* The player doesn’t always need (or want) complete control of everything
Micromanagement in games was something that I really enjoyed back in college. With games like Civilization, I could control small details of every city in my fledgling nation. That was cool, and catered well to folks like me that had a lot of time on my (pre-developer) hands, but at the time I wanted even more. Why not build your cities building by building? Why not provide more interaction with your armies during combat, rather than relegate the results of the fight to a simple roll of the dice?

Since then I have seen (and implemented) the results of many game mechanics that attempted to present the player with too much. Intricate power control systems for the hero’s armor… Complicated weapon loadout rules… Pinpoint control when swinging a Jedi’s lightsaber. All of them provided the player with interesting choices, but unfortunately they were drowned out by dozens of other more meaningless possibilities and actions. The ideas had merit, but the lesson learned was that without directing the player’s focus on the fun stuff, it can be lost in tedium and frustration.

* Game developers do not represent “average gamers”
It has crossed the minds of more than a few people who have made games, and it certainly was in my head ten years ago. “What defines the ultimate gamer better than a developer?” Sure, not only do we love games enough to learn how to make them, but we devote their lives to making newer and better ones. “I am my own target audience,” is a quote I once read from another developer. Possibly not coincidentally, his company is no longer around.

Not surprisingly however, game makers are far from normal. We are freaks… gamer-mutants. It takes a healthy amount of obsession for someone to bring one’s pastime into their lives full time, and it permanently changes one’s view of games after a surprisingly short amount of time. Developers often don’t purchase games for the same reason as gamers, and they sometimes have difficulty enjoying the newest game. Often they don’t have time to play many games at all, or to finish more than a tiny number. After finishing only one game, I realized that making games only for myself was close-minded, and certainly not profitable.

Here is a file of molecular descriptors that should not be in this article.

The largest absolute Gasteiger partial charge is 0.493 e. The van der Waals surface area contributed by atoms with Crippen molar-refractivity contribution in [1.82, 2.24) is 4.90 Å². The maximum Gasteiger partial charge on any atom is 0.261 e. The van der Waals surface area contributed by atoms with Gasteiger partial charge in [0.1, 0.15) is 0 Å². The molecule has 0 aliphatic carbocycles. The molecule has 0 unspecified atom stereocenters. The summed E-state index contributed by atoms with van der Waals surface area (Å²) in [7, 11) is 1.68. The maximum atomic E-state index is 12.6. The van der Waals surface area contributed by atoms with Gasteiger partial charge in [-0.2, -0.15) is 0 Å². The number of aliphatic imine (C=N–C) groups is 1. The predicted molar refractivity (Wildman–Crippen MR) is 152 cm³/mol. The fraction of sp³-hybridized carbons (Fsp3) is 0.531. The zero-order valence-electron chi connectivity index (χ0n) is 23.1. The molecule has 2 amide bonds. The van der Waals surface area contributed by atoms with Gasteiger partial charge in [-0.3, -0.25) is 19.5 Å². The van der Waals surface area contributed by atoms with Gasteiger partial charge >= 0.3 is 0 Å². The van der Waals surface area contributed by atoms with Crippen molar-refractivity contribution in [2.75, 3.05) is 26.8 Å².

* One person cannot do it alone anymore
I came to Raven in 1993 with my head filled with visions of Richard Garriot cranking out Ultimas in the eighties… one man with a story to tell, and a vision of how it would be told from start to finish. I knew that teams had already exceeded 10 at Raven when I started, but remember that I wanted to save the world. I wanted to do it all.

The eighties are over. A single person is not going to be solely responsible for the success or failure of a game anymore. The idea that a single person can maintain vision on design, programming, art and sound on a modern mainstream game and convey it to others in a useful way is rapidly fading, if even such a possibility still exists. A strong team is paramount to making a great title nowadays, with good leadership binding the team together and guiding them in the right direction. As such, communication is becoming more critical than ever, and collaboration is necessary to bring a lofty concept to a satisfying conclusion.

Conclusion:
Okay, so in this article we did not get around to examining any specific games, but we’ll get to that in subsequent ones. However, I wanted this introduction to serve as an explanation of my goals in writing these articles. If there is anything I have learned so far is that there is a lot to know and there will always be more.